We have seen the recent visit of Nikki Haley, U.S. ambassador to the UN, to the DRC. It was a pretty helpless kind of visit. Was there anything she could do?
You know, one of the problems with the DRC, which has been carefully constructed by successive leaders, is that nobody appears to know who is responsible for anything. So, what you see when you get little fragments of readouts from these meetings between President Kabila and international envoys is that Kabila just sits and listens and at the end he says: “ah well that’s a terrible situation, isn’t it?” and he generally ends the conversation with “you must pray for me”. So, his position is that he is not responsible for any of this.
He acts like he is the one who’s carrying the burden …
That’s exactly the impression he tries to give. He’s not completely alone in that. And as long as he doesn’t do anything decisive, his tactic is to be held responsible for nothing. So, while president of the country, all the criticism just washes off his back.
Isn’t the country suffering from more than just political blockage? We’ve also seen armed conflict and even a cholera epidemic.
The country is fraying very badly. The cholera epidemic we’ve seen was not a surprise. The administration of the country is declining from an already low base, which is extremely worrying. Indeed, we should be very worried about the state of this country. Whether or not we see an outbreak of open civil war, or whether or not we have a very decisive violent period, whatever happens ‒ if we don’t make positive progress ‒ things are going to get worse in this country and for the wider region. We’ve already seen spillover between the DRC and Angola when we had tens of thousands of refugees from the Kasaï region going to the north of Angola, which was one thing that the government did take very seriously and sent a very senior envoy to Angola to address the matter.
Could ethnic tensions arise, for example between Hutus and Tutsis, in the Great Lakes region?
Thankfully, we don’t see at the moment the sort of constellation of aggressive international alliances and rivalries we saw in the civil war period. International interference by neighbours has not been as substantial as we’ve seen in the past. But the risk of unrest in various corners of the country pulling in neighbours, whether it’s through corrupt alliances or through ethnic affiliations and so forth, is very real.
So, it has been almost exactly 21 years since the outbreak of the First Congo War in 1996. Are you afraid that something like that could ever happen again?
I think there is a risk of generalized instability in the Congo but I don’t, for the moment, see the elements of risk for another “Africa’s World War”. Nevertheless, generalized instability in the Congo can be enormously damaging both to the people who live there and to the people who live in neighbouring countries. To a certain degree, history repeats itself and to some degree it doesn’t. Some of the legacy issues of the Congo Wars have not been resolved and I think there are two issues in particular ‒ one being corruption and of course the corruption that we currently see in the Congo finds its origins in the war. Indeed, it’s often army generals who are corrupt, and if you trace back their story you will see that the massive accumulation of wealth started in the war period. The second unresolved issue is one of leadership. Although everybody welcomed the elections of 2006 and the constitution is something that the Congolese feel very proud of, we’ve now come to realise that it didn’t really solve the problem of winner-takes-all presidential politics. This makes the presidency too sought-after and the fight to win it overwhelms the peaceful political process and tends to become violent. That’s not unique to the DRC, but we’re running into this problem again.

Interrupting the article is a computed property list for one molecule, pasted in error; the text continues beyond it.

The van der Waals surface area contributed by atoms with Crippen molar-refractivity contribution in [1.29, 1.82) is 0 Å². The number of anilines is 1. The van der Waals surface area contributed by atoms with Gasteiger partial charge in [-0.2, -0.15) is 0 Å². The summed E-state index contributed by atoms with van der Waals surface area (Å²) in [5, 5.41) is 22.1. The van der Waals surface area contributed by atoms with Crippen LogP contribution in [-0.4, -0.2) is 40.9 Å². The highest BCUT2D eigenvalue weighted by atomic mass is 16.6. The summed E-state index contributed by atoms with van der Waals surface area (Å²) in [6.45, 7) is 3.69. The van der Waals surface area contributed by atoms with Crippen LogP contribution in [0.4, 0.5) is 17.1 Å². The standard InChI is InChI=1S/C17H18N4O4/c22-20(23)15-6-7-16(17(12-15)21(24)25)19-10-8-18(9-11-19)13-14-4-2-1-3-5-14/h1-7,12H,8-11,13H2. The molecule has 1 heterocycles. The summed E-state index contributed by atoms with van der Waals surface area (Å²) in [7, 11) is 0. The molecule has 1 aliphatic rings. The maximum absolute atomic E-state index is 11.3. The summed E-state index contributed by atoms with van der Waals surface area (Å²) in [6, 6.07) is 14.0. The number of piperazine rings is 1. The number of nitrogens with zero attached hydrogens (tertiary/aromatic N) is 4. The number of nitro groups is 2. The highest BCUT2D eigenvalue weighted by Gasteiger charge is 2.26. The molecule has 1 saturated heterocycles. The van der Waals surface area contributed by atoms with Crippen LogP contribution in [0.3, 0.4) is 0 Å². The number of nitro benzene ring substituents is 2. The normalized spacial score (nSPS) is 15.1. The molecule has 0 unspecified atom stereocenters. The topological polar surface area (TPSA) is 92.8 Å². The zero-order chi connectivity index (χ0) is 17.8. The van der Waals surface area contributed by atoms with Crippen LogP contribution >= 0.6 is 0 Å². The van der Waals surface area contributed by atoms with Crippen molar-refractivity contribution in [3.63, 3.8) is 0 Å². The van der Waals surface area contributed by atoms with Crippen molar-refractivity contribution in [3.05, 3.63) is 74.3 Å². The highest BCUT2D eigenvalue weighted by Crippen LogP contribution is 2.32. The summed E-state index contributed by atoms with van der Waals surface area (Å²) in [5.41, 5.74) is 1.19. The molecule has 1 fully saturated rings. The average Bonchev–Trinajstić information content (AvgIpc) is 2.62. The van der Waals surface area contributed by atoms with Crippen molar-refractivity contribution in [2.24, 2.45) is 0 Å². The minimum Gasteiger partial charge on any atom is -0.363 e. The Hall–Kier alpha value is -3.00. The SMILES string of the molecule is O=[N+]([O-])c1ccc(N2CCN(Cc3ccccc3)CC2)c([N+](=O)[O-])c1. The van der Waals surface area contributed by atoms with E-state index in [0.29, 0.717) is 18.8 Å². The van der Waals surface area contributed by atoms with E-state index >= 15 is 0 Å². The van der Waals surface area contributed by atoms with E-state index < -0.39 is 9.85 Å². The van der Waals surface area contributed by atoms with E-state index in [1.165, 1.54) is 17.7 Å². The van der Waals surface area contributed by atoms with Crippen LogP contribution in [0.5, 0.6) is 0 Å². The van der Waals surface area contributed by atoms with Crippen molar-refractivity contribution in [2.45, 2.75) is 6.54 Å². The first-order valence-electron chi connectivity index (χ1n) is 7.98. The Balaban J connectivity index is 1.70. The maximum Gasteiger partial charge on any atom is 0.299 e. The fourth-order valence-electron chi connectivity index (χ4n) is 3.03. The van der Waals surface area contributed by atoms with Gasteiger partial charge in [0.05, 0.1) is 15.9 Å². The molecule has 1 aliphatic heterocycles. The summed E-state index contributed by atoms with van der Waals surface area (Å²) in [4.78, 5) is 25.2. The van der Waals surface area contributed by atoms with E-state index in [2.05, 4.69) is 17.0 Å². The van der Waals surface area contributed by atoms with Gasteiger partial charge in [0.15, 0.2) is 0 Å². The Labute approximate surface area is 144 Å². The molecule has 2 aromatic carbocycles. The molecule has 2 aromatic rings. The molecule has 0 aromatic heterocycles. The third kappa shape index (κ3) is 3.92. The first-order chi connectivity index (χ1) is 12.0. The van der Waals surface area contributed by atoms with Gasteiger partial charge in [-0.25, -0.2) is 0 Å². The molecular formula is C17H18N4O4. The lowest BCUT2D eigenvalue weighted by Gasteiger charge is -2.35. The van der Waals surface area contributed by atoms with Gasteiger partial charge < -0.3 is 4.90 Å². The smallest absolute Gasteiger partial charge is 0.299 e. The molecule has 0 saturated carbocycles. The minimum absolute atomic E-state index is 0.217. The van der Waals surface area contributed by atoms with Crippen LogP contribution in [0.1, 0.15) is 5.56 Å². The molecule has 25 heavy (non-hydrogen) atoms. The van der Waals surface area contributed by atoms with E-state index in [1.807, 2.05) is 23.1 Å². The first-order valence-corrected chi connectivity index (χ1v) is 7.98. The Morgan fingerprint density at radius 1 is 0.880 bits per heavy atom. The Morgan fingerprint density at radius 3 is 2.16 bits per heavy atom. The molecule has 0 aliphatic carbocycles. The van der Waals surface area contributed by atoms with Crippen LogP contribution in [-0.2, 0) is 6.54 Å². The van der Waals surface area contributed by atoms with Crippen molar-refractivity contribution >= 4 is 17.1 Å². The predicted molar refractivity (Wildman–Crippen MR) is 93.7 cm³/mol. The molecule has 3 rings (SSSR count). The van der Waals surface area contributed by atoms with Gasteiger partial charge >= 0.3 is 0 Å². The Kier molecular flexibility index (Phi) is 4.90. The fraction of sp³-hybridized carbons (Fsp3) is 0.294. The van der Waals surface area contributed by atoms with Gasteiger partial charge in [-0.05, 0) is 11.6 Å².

What is the way forward for this country? Can the international community really offer anything to Kabila to step down or to make way for a real electoral process?
It is very important that international actors understand that we’re not going to see a miracle. Calls for Kabila to stand down on the 31st of December may be morally founded but they are not realistic. What we need to do is work to keep things going on the right track: find points of progress, support people and institutions in the country who are working in the right direction and try to make the electoral process inevitable and irreversible. Some of that is happening and we need to continue with that. The second very important point is to fight in every way we can to keep the political space open so that when we eventually do come to elections, those elections are meaningfully democratic and, crucially, their aftermath is manageable. These are really important elements. But the whole sense of international support around the elections is very weak. Many Western countries are pushing on the technical aspects, but African countries feel fairly reluctant to push strongly. I think that reluctance is caused by a sense that simply having elections won’t solve the country’s problems. We’ve got to work on a broader political platform to help Congo find a better future. Elections are an essential part of this process, but not sufficient on their own. We’ve got to go beyond that and try to find a more healthy form of politics for the country.
You also need a certain climate for investors to come in and create employment and development…
Of course, the economic climate is absolutely disastrous and that’s in part because of a lack of investment, although the Congolese situation is particular because the overwhelming proportion of investment goes into the mineral sector. We are seeing a very strong economic decline at the moment, with inflation and impoverishment. To make matters worse, for the last eleven years ‒ since the 2006 elections ‒ we haven’t really seen productive international or even domestic investment because the country is too dominated by the mineral sector, and in other ways too dysfunctional for people to invest in meaningful ways.